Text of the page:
Other Proposals to Simplify and Streamline the Law
The rules governing maintenance of company share capital should bereformed. The principle of freedom of public access to informationabout companies should be preserved, but scope for abuse should becountered by:
- preserving access to companies’ registers of members, whilerestricting the use which can be made of the information to purposesrelevant to the holding of interests recorded in the register, or theexercise of rights attached to them and other purposes approved bythe company (so as, for example, to prevent the use of shareholderlists for commercial mailshots);
- allowing directors the option of filing at Companies House a “serviceaddress”, at which they would accept service of documents andcorrespondence relating to the company, leaving their residentialaddress to be available to certain public authorities (e.g.enforcement bodies). Others, such as members and creditors, wouldhave the right to apply to the court for access to residentialaddresses;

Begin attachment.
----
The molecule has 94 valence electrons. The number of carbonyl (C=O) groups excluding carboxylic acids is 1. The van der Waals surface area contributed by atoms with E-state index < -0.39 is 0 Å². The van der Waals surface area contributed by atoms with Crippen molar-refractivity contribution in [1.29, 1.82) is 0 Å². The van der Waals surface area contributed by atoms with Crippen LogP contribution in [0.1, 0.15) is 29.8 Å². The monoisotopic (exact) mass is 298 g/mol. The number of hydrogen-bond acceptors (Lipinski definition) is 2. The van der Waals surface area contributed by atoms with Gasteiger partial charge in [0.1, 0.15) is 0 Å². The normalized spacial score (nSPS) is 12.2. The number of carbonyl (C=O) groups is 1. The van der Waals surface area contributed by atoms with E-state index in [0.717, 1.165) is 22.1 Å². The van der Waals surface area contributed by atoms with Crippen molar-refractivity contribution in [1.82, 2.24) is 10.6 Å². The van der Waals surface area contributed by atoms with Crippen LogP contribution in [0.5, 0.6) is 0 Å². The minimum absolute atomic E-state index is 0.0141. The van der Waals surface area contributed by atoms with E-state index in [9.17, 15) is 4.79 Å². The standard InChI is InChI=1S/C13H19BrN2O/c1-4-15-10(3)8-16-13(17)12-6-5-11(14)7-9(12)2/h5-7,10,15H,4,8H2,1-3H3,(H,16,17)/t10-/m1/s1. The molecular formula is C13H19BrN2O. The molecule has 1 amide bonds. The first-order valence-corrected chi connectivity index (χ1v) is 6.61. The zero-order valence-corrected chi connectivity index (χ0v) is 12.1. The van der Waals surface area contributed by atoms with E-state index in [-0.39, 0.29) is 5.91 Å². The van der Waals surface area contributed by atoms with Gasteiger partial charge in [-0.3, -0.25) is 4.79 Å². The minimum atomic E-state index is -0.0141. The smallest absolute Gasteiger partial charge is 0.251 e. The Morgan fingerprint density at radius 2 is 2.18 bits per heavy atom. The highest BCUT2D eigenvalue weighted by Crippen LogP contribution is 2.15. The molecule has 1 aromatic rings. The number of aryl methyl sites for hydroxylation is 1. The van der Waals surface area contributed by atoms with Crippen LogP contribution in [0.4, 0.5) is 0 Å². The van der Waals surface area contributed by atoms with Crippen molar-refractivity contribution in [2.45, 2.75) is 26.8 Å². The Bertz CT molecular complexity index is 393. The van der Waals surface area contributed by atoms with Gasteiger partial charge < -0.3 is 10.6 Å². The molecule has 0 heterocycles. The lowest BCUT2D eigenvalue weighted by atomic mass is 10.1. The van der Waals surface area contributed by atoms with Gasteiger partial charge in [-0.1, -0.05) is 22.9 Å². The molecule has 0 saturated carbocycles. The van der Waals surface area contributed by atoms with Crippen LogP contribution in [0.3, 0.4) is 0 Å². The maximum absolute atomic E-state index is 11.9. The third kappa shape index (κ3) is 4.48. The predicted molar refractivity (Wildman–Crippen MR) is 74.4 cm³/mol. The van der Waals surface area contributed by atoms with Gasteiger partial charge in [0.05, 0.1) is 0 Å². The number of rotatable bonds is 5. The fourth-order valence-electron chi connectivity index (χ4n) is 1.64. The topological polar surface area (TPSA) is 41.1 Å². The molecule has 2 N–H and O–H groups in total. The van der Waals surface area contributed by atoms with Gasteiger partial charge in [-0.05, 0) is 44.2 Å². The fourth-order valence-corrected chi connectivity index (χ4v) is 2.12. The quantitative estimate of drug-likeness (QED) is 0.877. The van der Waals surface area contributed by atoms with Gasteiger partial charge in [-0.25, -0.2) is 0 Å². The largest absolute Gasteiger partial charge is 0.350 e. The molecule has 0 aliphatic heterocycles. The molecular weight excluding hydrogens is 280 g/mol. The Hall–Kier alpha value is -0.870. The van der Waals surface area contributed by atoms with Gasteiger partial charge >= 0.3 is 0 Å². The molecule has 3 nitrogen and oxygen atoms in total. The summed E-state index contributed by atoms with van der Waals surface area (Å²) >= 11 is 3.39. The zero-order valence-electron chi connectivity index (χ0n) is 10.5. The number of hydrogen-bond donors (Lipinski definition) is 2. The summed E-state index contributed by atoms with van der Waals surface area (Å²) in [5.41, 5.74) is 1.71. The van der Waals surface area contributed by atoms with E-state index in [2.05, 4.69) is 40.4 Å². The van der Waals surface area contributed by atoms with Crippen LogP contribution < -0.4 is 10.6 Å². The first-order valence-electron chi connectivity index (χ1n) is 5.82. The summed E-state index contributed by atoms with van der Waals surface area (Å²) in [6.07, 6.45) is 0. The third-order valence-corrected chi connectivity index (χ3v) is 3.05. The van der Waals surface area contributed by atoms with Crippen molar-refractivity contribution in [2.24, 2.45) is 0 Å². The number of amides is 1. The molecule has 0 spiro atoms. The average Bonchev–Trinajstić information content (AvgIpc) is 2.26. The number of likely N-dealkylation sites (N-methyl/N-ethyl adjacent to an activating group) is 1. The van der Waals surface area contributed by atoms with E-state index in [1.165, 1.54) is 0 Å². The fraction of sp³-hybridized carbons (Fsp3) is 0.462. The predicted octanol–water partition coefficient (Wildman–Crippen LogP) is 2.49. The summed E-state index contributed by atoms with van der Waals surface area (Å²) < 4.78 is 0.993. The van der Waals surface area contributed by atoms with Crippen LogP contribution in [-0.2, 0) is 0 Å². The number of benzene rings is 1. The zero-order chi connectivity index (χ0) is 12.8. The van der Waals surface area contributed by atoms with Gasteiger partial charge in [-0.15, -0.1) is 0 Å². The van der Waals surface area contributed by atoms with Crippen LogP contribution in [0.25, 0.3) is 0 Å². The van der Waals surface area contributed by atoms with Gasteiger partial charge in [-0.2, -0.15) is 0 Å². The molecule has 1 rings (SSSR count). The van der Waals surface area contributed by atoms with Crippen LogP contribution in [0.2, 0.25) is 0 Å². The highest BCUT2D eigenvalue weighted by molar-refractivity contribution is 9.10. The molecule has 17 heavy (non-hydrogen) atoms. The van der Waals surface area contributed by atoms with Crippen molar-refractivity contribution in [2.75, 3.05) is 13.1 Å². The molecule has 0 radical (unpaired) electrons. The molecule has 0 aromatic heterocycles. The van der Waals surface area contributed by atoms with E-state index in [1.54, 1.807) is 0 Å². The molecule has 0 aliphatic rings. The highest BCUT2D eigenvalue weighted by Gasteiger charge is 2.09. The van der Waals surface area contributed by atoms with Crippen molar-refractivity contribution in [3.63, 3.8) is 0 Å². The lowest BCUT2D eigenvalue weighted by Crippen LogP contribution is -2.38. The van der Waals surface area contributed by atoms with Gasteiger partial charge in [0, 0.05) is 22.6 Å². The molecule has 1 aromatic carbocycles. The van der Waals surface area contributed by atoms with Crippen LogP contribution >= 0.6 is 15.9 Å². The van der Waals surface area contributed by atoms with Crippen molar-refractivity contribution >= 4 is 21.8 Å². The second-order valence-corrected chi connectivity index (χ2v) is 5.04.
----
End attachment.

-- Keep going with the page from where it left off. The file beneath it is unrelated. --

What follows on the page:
The law on “trading disclosures” (principally the informationcompanies must disclose in business communications) should be updatedto reflect modern conditions, such as increasing use of electroniccommunications.
The law should be updated to improve the legal mechanisms used incompany restructuring.
There should be a new mechanism (with safeguards) enabling companiesto “migrate” to and from Great Britain, or to switch corporatedomicile between England and Wales and Scotland, without having to bewound up.
The existing procedures for restoring dissolved companies to theregister should be rationalised, and a procedure introduced to enablerestoration in straightforward cases without the need for courtintervention.
The legislation on foreign companies which have a place of businesshere should be simplified and updated.
There should be a separate form of corporate body designedspecifically for charities.
Companies should be required to disclose in the annual report anycriminal convictions during that reporting year for breaches ofCompanies Act requirements on the part of the company or itsofficers.
The ‘phoenix company’ syndrome should be tackled by:
- strengthening the existing provisions on transactions between acompany and its directors;
- stronger safeguards where a director of a failed company applies tothe court to be a director of, or concerned in the management of,another company with the same or a similar name;
- interim orders for disqualification of directors in advance of finaldisqualification proceedings, to enable speedy preventative action inserious cases.